Pandor to UN Security Council:
Actions must accompany words on Palestine
The failure to end Israel’s occupation of Palestine and secure Palestinian peace and freedom is “a profound stain” against the mission and objectives of the United Nations, said South African Minister of International Relations, Naledi Pandor, at the UN Security Council on Monday. As South Africa entered its final week as president of the Security Council, Pandor was in New York to preside over the Council’s quarterly open debate on one of the longest-standing issues on the agenda: the Israeli occupation of Palestine.
Consisting of five permanent members: China, France, Russia, the United Kingdom, and the United States – Pandor lambasted members for failing to implement their own resolutions, specifically Resolution 2334 of 2016 which declared Israel’s settlement activity in the occupied West Bank and East Jerusalem a “flagrant violation” of international law with “no legal validity”. The resolution demands that Israel stop such activity and fulfil its obligations as an occupying power under the Fourth Geneva Convention.
In a thinly-veiled reference to Donald Trump’s recognition of Jerusalem as the capital of Israel, Pandor said that the resolution was undermined “through unilateral decisions aimed at predetermining the outcome of the negotiations. That points to bad faith and can never secure peace.”
Pandor called for a vigorous campaign of international solidarity, pressure and support, similar to those that ultimately brought down the apartheid regime in South Africa. “Our own struggles were advanced by United Nations action and determination to end a crime against humanity. We need similar vigorous international solidarity, indignation and commitment for Palestine.”
Pandor also expressed grave concern at the continued disregard of Palestinian concerns on final-status issues in the Peace Process such as borders, the return of refugees, the status of Jerusalem and the Israel’s illegal settlements. “Clearly there is no intention to seek or achieve peace by those implementing these actions. How is it possible to believe in this Council, in peace and security in the face of such offending breaches of this Council’s decisions?” Pandor asked in a fiery address.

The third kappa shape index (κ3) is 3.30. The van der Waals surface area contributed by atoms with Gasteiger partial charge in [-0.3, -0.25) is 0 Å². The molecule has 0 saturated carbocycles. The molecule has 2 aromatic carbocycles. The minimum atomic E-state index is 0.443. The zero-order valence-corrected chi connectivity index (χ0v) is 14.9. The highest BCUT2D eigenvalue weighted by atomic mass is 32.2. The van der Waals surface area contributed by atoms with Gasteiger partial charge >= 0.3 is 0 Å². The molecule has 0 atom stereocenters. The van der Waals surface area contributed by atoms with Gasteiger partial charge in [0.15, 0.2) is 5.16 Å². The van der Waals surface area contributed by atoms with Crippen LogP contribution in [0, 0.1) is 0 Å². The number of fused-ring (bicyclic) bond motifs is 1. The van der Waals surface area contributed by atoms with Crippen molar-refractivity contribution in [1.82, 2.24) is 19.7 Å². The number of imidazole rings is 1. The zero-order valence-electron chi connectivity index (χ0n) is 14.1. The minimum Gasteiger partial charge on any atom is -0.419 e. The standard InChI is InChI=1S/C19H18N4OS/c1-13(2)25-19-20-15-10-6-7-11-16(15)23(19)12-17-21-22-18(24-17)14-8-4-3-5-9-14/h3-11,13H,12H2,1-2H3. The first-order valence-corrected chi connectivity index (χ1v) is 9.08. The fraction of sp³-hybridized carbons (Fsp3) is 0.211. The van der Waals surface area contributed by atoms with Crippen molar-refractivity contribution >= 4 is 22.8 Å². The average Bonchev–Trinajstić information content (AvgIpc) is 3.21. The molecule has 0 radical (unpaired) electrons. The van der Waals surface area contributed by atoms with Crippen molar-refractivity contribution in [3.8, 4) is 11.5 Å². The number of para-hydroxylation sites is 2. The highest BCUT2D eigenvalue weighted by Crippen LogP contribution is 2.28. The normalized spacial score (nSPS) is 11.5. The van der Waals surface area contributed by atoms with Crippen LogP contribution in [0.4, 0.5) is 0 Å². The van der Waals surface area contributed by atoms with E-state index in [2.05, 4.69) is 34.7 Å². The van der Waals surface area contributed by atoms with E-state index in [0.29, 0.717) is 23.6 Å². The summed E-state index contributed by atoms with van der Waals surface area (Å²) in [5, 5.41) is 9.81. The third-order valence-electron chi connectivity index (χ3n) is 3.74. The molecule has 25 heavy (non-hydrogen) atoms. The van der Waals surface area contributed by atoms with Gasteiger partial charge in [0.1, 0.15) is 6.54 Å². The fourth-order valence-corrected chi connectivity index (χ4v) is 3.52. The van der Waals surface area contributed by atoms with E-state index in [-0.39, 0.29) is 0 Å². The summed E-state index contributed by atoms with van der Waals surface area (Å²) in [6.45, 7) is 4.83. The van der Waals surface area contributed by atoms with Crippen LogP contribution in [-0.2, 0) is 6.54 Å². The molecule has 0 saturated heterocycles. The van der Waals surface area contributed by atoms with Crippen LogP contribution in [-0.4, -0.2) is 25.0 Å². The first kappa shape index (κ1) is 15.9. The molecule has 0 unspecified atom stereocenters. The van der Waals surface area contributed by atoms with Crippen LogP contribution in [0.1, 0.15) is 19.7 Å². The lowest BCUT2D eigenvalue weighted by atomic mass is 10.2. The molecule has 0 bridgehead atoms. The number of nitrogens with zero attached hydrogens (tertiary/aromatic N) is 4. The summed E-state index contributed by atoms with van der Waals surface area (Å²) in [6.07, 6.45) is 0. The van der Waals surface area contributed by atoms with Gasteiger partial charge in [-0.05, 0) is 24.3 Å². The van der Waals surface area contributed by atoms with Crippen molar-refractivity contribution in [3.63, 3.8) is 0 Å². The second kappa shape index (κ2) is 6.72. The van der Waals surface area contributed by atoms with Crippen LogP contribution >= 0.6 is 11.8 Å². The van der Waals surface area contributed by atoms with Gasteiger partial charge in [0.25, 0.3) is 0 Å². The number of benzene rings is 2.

“Palestinian hopes are dissipating in the face of diminishing world support and the absence of any genuine attempt at honest negotiations. Palestine seems to be a forgotten people,” Pandor cautioned gravely.
In order to repair its damaged credibility on the issue, Pandor said that the Security Council must insist on regular written reports on the implementation of its decisions and resolutions, and conduct a long-overdue field visit to the Occupied Palestinian Territories. “We lose credibility as an institution when words are not accompanied by action,” warned Pandor.
Palestinian ambassador to South Africa, Hashem Dajani, welcomed Pandor’s statement saying it was a “reminder about the duty the UN should have achieved decades ago in the Middle East, especially the realization of the legitimate rights of the Palestinian people to freedom and independence.”
Hamas spokesperson, Bassem Naim, expressed appreciation at Pandor’s strong address. “We agree fully with her diagnosis regarding the failure of the international community in general and the Security Council in particular, to protect Palestinian rights and force Israel to respect and implement resolutions.”